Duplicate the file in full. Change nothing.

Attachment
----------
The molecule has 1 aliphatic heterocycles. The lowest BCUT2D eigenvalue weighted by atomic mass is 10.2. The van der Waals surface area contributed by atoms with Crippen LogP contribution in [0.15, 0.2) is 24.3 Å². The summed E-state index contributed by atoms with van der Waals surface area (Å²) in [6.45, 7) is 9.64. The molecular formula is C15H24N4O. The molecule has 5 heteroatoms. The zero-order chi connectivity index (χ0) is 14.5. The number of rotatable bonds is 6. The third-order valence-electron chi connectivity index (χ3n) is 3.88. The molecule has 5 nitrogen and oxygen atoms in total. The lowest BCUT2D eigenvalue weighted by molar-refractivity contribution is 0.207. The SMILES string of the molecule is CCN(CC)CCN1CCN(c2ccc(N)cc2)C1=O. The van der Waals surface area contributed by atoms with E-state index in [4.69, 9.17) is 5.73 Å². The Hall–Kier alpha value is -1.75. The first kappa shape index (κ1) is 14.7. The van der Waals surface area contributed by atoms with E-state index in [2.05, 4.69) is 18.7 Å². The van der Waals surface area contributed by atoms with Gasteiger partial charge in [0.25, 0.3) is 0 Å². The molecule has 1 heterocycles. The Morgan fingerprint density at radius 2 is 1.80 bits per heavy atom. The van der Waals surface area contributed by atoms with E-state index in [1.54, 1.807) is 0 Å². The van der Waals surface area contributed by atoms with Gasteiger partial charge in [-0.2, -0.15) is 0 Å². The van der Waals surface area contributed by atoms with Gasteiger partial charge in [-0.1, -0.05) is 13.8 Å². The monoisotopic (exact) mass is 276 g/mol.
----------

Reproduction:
The molecule has 1 aliphatic heterocycles. The lowest BCUT2D eigenvalue weighted by atomic mass is 10.2. The van der Waals surface area contributed by atoms with Crippen LogP contribution in [0.15, 0.2) is 24.3 Å². The summed E-state index contributed by atoms with van der Waals surface area (Å²) in [6.45, 7) is 9.64. The molecular formula is C15H24N4O. The molecule has 5 heteroatoms. The zero-order chi connectivity index (χ0) is 14.5. The number of rotatable bonds is 6. The third-order valence-electron chi connectivity index (χ3n) is 3.88. The molecule has 5 nitrogen and oxygen atoms in total. The lowest BCUT2D eigenvalue weighted by molar-refractivity contribution is 0.207. The SMILES string of the molecule is CCN(CC)CCN1CCN(c2ccc(N)cc2)C1=O. The van der Waals surface area contributed by atoms with E-state index in [4.69, 9.17) is 5.73 Å². The Hall–Kier alpha value is -1.75. The first kappa shape index (κ1) is 14.7. The van der Waals surface area contributed by atoms with E-state index in [2.05, 4.69) is 18.7 Å². The van der Waals surface area contributed by atoms with Gasteiger partial charge in [0.25, 0.3) is 0 Å². The molecule has 1 heterocycles. The Morgan fingerprint density at radius 2 is 1.80 bits per heavy atom. The van der Waals surface area contributed by atoms with E-state index in [1.54, 1.807) is 0 Å². The van der Waals surface area contributed by atoms with Gasteiger partial charge in [-0.2, -0.15) is 0 Å². The van der Waals surface area contributed by atoms with Gasteiger partial charge in [-0.1, -0.05) is 13.8 Å². The monoisotopic (exact) mass is 276 g/mol.